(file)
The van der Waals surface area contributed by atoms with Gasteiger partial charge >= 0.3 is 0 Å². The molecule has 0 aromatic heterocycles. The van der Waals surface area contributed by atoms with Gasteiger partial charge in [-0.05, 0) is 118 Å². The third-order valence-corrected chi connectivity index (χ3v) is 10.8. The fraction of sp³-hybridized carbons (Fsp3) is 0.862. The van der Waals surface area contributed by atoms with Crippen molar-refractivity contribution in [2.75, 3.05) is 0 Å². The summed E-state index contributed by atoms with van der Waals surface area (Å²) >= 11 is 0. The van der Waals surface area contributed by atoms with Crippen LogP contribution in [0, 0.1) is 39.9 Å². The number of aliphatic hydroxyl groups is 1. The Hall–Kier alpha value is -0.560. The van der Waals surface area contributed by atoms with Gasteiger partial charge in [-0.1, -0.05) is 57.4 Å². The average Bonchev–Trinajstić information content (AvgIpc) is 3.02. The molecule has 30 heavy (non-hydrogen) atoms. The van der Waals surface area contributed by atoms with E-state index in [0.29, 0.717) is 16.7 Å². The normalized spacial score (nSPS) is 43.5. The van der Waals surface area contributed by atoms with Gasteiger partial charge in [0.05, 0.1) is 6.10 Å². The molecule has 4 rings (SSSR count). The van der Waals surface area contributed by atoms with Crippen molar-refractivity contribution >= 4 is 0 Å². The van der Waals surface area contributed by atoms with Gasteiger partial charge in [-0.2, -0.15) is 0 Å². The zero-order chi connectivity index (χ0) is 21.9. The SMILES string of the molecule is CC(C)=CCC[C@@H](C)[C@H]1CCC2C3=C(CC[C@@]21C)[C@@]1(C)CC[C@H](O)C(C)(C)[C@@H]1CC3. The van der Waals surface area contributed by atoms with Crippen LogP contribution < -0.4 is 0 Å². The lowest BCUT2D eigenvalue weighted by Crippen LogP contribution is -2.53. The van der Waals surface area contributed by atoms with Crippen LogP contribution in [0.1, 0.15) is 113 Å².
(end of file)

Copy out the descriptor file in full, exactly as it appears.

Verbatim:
The van der Waals surface area contributed by atoms with Gasteiger partial charge >= 0.3 is 0 Å². The molecule has 0 aromatic heterocycles. The van der Waals surface area contributed by atoms with Gasteiger partial charge in [-0.05, 0) is 118 Å². The third-order valence-corrected chi connectivity index (χ3v) is 10.8. The fraction of sp³-hybridized carbons (Fsp3) is 0.862. The van der Waals surface area contributed by atoms with Crippen molar-refractivity contribution in [2.75, 3.05) is 0 Å². The summed E-state index contributed by atoms with van der Waals surface area (Å²) >= 11 is 0. The van der Waals surface area contributed by atoms with Crippen LogP contribution in [0, 0.1) is 39.9 Å². The number of aliphatic hydroxyl groups is 1. The Hall–Kier alpha value is -0.560. The van der Waals surface area contributed by atoms with Gasteiger partial charge in [-0.1, -0.05) is 57.4 Å². The average Bonchev–Trinajstić information content (AvgIpc) is 3.02. The molecule has 30 heavy (non-hydrogen) atoms. The van der Waals surface area contributed by atoms with E-state index in [0.29, 0.717) is 16.7 Å². The normalized spacial score (nSPS) is 43.5. The van der Waals surface area contributed by atoms with Gasteiger partial charge in [0.05, 0.1) is 6.10 Å². The molecule has 4 rings (SSSR count). The van der Waals surface area contributed by atoms with Crippen molar-refractivity contribution >= 4 is 0 Å². The van der Waals surface area contributed by atoms with Gasteiger partial charge in [-0.2, -0.15) is 0 Å². The zero-order chi connectivity index (χ0) is 21.9. The SMILES string of the molecule is CC(C)=CCC[C@@H](C)[C@H]1CCC2C3=C(CC[C@@]21C)[C@@]1(C)CC[C@H](O)C(C)(C)[C@@H]1CC3. The van der Waals surface area contributed by atoms with Crippen LogP contribution < -0.4 is 0 Å². The lowest BCUT2D eigenvalue weighted by Crippen LogP contribution is -2.53. The van der Waals surface area contributed by atoms with Crippen LogP contribution in [0.1, 0.15) is 113 Å².